The facts alleged in the amended complaint must be accepted as true so far as the motion to dismiss is concerned. As stated, the facts appear to indicate a waiver by defendant Rohrer Knitting Mills, Inc., of this requirement of the agreement. The motion to dismiss for this reason must therefore be refused.
We are not here interested in the proof of the claim. We are concerned solely with the question as to whether the amended complaint states any claim against the defendant upon which relief can be granted. The motion to dismiss for failure to state a claim should be denied if it is reasonably conceivable that within the allegations of the amended complaint evidence may be introduced and received which will support the grant of any relief in the plaintiff's behalf.
The amended complaint avers, inter alia, 'The aforesaid Agreement was made by the parties thereto for good and valuable consideration.' The agreement itself, which was executed in Pennsylvania and must therefore be interpreted under the law of Pennsylvania,
is completely silent on the matter of consideration. The law in Pennsylvania appears to be well settled that if no consideration is expressed it does not contradict the writing to permit the consideration to be orally proved.
Furthermore, plaintiff contends that under Rule 8(c) of the Federal Rules of Civil Procedure the defense of lack of consideration is designated as an affirmative defense and that such defense may be raised only by answer. On either hypothesis, that is as to whether the defense of failure of consideration is substantive or procedural, both under the law of the State of Pennsylvania and Rule 8(c) of the Federal Rules of Civil Procedure, it is not under the amended complaint as stated a matter that can be summarily brushed off by a motion to dismiss.
As to defendants' contention in regard to the fourth cause of action, namely:
1. The Court lacks jurisdiction because no diversity of citizenship exists between plaintiff and one of the essential parties, namely, Warr-Ell Mills, Inc.
2. Plaintiff cannot maintain an action against defendant Rohrer Knitting Mills, Inc., for breach of contract and in the same proceeding maintain an action against defendant Rohrer Knitting Mills, Inc., and its four officers for conspiring to induce said breach.
There is no merit in either of these contentions.
As to the first: The amended complaint does not indicate the residence of Warr-Ell Mills, Inc. In its motion to dismiss, defendant avers that it is a resident of the State of New York and therefore no diversity exists in relation to the residence of plaintiff, also a resident of the State of New York. However, assuming the existence of the diversity, there is nothing in the pleadings to indicate the indispensability of this named defendant. Plaintiff has exercised its acknowledged prerogative to elect among joint tort-feasors which to sue.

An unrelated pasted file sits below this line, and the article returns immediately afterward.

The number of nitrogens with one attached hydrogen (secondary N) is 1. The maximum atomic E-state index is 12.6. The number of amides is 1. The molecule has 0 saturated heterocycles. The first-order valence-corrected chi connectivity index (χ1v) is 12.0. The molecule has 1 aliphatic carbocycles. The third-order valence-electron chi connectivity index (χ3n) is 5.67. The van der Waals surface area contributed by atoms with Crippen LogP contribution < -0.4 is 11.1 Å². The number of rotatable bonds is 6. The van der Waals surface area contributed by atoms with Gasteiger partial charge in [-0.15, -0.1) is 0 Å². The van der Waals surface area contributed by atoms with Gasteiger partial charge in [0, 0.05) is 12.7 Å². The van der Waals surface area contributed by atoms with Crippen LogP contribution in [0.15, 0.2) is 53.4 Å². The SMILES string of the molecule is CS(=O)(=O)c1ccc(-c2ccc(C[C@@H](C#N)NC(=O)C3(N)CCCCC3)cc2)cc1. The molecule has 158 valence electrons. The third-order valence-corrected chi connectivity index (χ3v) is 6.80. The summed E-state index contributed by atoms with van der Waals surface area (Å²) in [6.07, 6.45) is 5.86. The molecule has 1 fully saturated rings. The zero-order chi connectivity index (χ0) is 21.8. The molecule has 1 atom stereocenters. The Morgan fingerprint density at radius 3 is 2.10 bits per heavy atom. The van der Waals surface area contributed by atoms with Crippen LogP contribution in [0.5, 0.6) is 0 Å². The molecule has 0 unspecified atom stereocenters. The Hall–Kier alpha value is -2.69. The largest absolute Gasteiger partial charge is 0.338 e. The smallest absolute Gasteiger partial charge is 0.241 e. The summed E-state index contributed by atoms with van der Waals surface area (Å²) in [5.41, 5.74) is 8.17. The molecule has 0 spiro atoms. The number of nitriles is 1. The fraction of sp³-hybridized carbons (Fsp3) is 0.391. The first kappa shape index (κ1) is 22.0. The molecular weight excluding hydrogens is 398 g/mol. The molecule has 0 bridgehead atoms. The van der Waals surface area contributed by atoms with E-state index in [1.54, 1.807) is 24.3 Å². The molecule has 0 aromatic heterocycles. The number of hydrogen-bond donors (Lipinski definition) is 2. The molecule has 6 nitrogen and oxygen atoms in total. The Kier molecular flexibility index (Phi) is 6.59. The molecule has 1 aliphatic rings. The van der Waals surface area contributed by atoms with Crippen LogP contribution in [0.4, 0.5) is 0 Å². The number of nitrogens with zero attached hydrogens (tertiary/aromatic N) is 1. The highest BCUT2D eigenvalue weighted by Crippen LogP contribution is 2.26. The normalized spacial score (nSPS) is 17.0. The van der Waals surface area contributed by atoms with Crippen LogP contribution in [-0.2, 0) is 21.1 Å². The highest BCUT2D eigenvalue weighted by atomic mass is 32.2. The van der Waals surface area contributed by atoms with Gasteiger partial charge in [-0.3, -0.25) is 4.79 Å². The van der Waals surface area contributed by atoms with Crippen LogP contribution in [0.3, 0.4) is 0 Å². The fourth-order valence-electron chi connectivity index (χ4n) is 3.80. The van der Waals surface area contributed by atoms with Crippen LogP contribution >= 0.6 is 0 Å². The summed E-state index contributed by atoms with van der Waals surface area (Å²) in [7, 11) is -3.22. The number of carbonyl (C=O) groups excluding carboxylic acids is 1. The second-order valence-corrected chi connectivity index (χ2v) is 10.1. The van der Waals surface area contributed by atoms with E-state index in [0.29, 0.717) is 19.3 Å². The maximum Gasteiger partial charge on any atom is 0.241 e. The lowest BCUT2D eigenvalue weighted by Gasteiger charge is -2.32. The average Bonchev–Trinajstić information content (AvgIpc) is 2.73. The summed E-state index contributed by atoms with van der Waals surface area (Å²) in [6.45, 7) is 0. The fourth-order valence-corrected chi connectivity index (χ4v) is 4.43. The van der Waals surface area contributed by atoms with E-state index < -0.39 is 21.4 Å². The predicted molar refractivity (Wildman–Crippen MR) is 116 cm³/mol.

It has elected not to sue Warr-Ell Mills, Inc.
As to the second: Rohrer is not named as a defendant in this count. The claim here is against Argo Knitting Mills, Inc., and the four individuals who are the stockholders and officers of both Rohrer Knitting Mills, Inc., and Argo Knitting Mills, Inc.
Rule 18(a) of the Federal Rules of Civil Procedure provides as follows: 'The plaintiff in his complaint or in a reply setting forth a counterclaim and the defendant in an answer setting forth a counterclaim may join either as independent or as alternate claims as many claims either legal or equitable or both as he may have against an opposing party. There may be a like joinder of claims when there are multiple parties if the requirements of Rules 19, 20, and 22, are satisfied. There may be a like joinder of cross-claims of third-party claims if the requirements of Rules 13 and 14 respectively are satisfied.'
Rule 20(a) of the Federal Rules of Civil Procedure provides, inter alia, as follows: ' * * * All persons may be joined in one action as defendants if there is asserted against them jointly, severally, or in the alternative, any right to relief in respect of or arising out of the same transaction, occurrence, or series of transactions or occurrences and if any question of law or fact common to all of them will arise in the action. A plaintiff or defendant need not be interested in obtaining or defending against all the relief demanded. Judgment may be given for one or more of the plaintiffs according to their respective rights to relief, and against one or more defendants according to their respective liabilities.'
The prayer in the fourth cause of action of the amended complaint is directed against other defendants than the one named in the first, second and third causes of action. The relief sought is not in the alternative but rather cumulative. Evidence that would sustain the first three causes would not necessarily sustain the fourth. This is not a case where plaintiff alleges a single cause of action but is uncertain as to which of two or more defendants may be liable. Here, while arising out of the same transaction, occurrence, or series of transactions or occurrences, the gravamen of the complaint is not the doing or failing to do a single act by one or more persons, but rather the doing of entirely separate and distinct acts, in the one instance by one corporation and in the other instance by another corporation and four individuals. This is not the alternative situation contemplated by the Rule.
As to the first, second, and third causes of action, motion to dismiss is denied and defendant is directed to file an answer within twenty days from the date of the service of this Order.
As to the fourth cause of action, motion to dismiss is granted.